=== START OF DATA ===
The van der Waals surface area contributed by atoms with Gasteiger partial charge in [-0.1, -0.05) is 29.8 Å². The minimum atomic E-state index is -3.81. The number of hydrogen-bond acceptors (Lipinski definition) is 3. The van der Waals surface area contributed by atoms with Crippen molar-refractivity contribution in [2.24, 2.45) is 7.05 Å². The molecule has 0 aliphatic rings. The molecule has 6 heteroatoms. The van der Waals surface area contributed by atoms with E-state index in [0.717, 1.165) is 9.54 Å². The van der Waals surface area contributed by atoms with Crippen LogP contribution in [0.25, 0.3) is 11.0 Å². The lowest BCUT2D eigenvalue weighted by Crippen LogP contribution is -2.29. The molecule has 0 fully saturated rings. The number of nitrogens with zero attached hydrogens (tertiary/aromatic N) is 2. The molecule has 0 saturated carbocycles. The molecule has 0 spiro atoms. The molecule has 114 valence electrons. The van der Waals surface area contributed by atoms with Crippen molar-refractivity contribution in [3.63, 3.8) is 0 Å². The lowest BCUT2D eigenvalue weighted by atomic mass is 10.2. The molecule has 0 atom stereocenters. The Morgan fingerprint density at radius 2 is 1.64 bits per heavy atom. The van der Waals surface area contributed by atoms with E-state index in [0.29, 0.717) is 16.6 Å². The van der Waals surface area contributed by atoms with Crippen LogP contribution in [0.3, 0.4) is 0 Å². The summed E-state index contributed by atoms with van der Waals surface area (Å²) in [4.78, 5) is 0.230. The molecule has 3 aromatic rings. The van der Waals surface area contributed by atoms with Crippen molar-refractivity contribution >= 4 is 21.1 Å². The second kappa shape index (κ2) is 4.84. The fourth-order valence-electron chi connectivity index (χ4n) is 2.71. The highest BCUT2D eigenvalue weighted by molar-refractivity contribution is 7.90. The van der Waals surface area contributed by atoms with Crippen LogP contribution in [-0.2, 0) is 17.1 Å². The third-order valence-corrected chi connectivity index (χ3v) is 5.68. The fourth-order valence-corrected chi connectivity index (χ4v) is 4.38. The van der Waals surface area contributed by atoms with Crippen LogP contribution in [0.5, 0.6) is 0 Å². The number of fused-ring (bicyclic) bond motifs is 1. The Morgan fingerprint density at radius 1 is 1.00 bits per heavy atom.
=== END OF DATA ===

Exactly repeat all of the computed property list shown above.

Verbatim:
The van der Waals surface area contributed by atoms with Gasteiger partial charge in [-0.1, -0.05) is 29.8 Å². The minimum atomic E-state index is -3.81. The number of hydrogen-bond acceptors (Lipinski definition) is 3. The van der Waals surface area contributed by atoms with Crippen molar-refractivity contribution in [2.24, 2.45) is 7.05 Å². The molecule has 0 aliphatic rings. The molecule has 6 heteroatoms. The van der Waals surface area contributed by atoms with E-state index in [0.717, 1.165) is 9.54 Å². The van der Waals surface area contributed by atoms with Crippen LogP contribution in [0.25, 0.3) is 11.0 Å². The lowest BCUT2D eigenvalue weighted by Crippen LogP contribution is -2.29. The molecule has 0 fully saturated rings. The number of nitrogens with zero attached hydrogens (tertiary/aromatic N) is 2. The molecule has 0 saturated carbocycles. The molecule has 0 spiro atoms. The molecule has 114 valence electrons. The van der Waals surface area contributed by atoms with Crippen molar-refractivity contribution in [3.63, 3.8) is 0 Å². The lowest BCUT2D eigenvalue weighted by atomic mass is 10.2. The molecule has 0 atom stereocenters. The Morgan fingerprint density at radius 2 is 1.64 bits per heavy atom. The van der Waals surface area contributed by atoms with E-state index in [0.29, 0.717) is 16.6 Å². The van der Waals surface area contributed by atoms with Crippen LogP contribution in [0.3, 0.4) is 0 Å². The summed E-state index contributed by atoms with van der Waals surface area (Å²) in [4.78, 5) is 0.230. The molecule has 3 aromatic rings. The van der Waals surface area contributed by atoms with Crippen molar-refractivity contribution >= 4 is 21.1 Å². The second kappa shape index (κ2) is 4.84. The fourth-order valence-electron chi connectivity index (χ4n) is 2.71. The highest BCUT2D eigenvalue weighted by molar-refractivity contribution is 7.90. The van der Waals surface area contributed by atoms with Crippen LogP contribution in [-0.2, 0) is 17.1 Å². The third-order valence-corrected chi connectivity index (χ3v) is 5.68. The fourth-order valence-corrected chi connectivity index (χ4v) is 4.38. The van der Waals surface area contributed by atoms with Crippen LogP contribution in [0.5, 0.6) is 0 Å². The number of fused-ring (bicyclic) bond motifs is 1. The Morgan fingerprint density at radius 1 is 1.00 bits per heavy atom.